NaNoWriMo 2011 for Teen Writers – Get Your Library Involved!

14 Oct

NaNoWriMo Young Writers Programme LogoNovember is rapidly approaching, and with it the opportunity to engage your teens in a novel writing challenge, NaNoWriMo. NaNoWriMo stands for National Novel Writing Month, although given its global participation it could more accurately be called IntNoWriMo. Every year NaNoWriMo challenges tens (if not hundreds) of thousands of people to write 50,000 words of a novel over the course of the month. Sound difficult? It is. It’s really hard. But it’s also fun, and crazy, and educational, and exactly the kind of zany challenge that teens who aspire to write can get into.

NaNoWriMo is not about writing the best novel you can, but about simply going ahead and doing it. This egalitarian approach can be pretty encouraging for young people (and, well, adults too) who fear that their attempts at writing will not be “good enough.” NaNoWriMo is NOT about being good; it’s about seeing what happens when you push yourself past those expectations. Sure, there’s some dross, but it’s difficult to write 50,000 words of a novel without at least a few compelling scenes, or hilarious pieces of dialogue, or compelling characters.

The amazing thing about NaNoWriMo (besides its existence), is that it has a whole Young Writers Programme dedicated to encouraging young people to participate. There are already a ton of NaNoWriMo kits and lesson plans for adults who want to encourage local young people to participate. (The website uses American terminology, so click through to the “High School” lesson plans if you’re working with teens!).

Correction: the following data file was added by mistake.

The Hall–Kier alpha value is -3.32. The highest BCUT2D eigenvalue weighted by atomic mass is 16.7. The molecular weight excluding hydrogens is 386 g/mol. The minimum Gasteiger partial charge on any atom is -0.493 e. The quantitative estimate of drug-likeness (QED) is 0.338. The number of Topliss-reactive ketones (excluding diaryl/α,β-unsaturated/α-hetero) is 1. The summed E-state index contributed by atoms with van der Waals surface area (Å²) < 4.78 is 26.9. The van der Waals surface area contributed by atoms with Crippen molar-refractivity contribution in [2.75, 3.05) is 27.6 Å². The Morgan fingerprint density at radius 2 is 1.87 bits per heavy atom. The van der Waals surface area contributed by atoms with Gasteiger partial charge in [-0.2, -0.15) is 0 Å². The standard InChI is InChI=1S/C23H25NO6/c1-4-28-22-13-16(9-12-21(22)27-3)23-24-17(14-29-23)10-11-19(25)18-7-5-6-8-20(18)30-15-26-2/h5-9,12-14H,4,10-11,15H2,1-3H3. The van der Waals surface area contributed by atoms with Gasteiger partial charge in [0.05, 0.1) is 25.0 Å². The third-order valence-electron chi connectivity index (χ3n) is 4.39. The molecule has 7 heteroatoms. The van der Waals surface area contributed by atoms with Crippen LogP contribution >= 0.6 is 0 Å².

Did I mention that writing is a free activity? With loads of pre-set ideas for activities already available on the website? And that you can run these activities with just one staff member? Or that teens can help organise/supervise/run activities themselves? And that teens get so into the challenge that they probably will want to volunteer, if not this year then next year? Not to mention that writing supports and boosts literacy and reading.

Teen NaNoWriMo would make a great library project. Find your local teen writers, or gather them from your library’s reading or writing groups (if you have them). Alternately, this would make a great collaborative project with a school. Why not join in and take a crack at writing 50,000 words yourself?

Do you know any teens who participate in NaNoWriMo? Have you ever run any teen NaNoWriMo programmes at your school or library? Have you ever written 50,000 words in November yourself? I’d be curious to hear your take on all of this.

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